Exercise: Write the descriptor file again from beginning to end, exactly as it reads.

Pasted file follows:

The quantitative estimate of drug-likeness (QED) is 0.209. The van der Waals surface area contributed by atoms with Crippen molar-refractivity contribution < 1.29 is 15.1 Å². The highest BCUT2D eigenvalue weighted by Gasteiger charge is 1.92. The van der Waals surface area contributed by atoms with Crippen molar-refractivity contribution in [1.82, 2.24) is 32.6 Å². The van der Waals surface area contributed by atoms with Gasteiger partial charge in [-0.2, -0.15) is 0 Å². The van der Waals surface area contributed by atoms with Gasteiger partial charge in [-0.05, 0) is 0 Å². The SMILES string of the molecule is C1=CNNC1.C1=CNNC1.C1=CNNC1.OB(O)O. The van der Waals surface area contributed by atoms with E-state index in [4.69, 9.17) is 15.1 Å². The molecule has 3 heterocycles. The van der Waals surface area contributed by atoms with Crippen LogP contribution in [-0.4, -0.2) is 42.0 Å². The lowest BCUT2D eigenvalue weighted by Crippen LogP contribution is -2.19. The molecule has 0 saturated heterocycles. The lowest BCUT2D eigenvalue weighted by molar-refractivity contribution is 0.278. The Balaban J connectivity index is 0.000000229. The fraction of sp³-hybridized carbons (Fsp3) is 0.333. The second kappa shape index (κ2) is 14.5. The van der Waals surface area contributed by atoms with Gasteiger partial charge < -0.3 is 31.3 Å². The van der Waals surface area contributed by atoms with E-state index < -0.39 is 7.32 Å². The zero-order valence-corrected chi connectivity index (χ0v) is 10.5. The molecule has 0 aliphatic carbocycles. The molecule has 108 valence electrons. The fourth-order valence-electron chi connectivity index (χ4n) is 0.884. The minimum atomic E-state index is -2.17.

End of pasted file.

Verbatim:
The quantitative estimate of drug-likeness (QED) is 0.209. The van der Waals surface area contributed by atoms with Crippen molar-refractivity contribution < 1.29 is 15.1 Å². The highest BCUT2D eigenvalue weighted by Gasteiger charge is 1.92. The van der Waals surface area contributed by atoms with Crippen molar-refractivity contribution in [1.82, 2.24) is 32.6 Å². The van der Waals surface area contributed by atoms with Gasteiger partial charge in [-0.2, -0.15) is 0 Å². The van der Waals surface area contributed by atoms with Gasteiger partial charge in [-0.05, 0) is 0 Å². The SMILES string of the molecule is C1=CNNC1.C1=CNNC1.C1=CNNC1.OB(O)O. The van der Waals surface area contributed by atoms with E-state index in [4.69, 9.17) is 15.1 Å². The molecule has 3 heterocycles. The van der Waals surface area contributed by atoms with Crippen LogP contribution in [-0.4, -0.2) is 42.0 Å². The lowest BCUT2D eigenvalue weighted by Crippen LogP contribution is -2.19. The molecule has 0 saturated heterocycles. The lowest BCUT2D eigenvalue weighted by molar-refractivity contribution is 0.278. The Balaban J connectivity index is 0.000000229. The fraction of sp³-hybridized carbons (Fsp3) is 0.333. The second kappa shape index (κ2) is 14.5. The van der Waals surface area contributed by atoms with Gasteiger partial charge < -0.3 is 31.3 Å². The van der Waals surface area contributed by atoms with E-state index < -0.39 is 7.32 Å². The zero-order valence-corrected chi connectivity index (χ0v) is 10.5. The molecule has 0 aliphatic carbocycles. The molecule has 108 valence electrons. The fourth-order valence-electron chi connectivity index (χ4n) is 0.884. The minimum atomic E-state index is -2.17.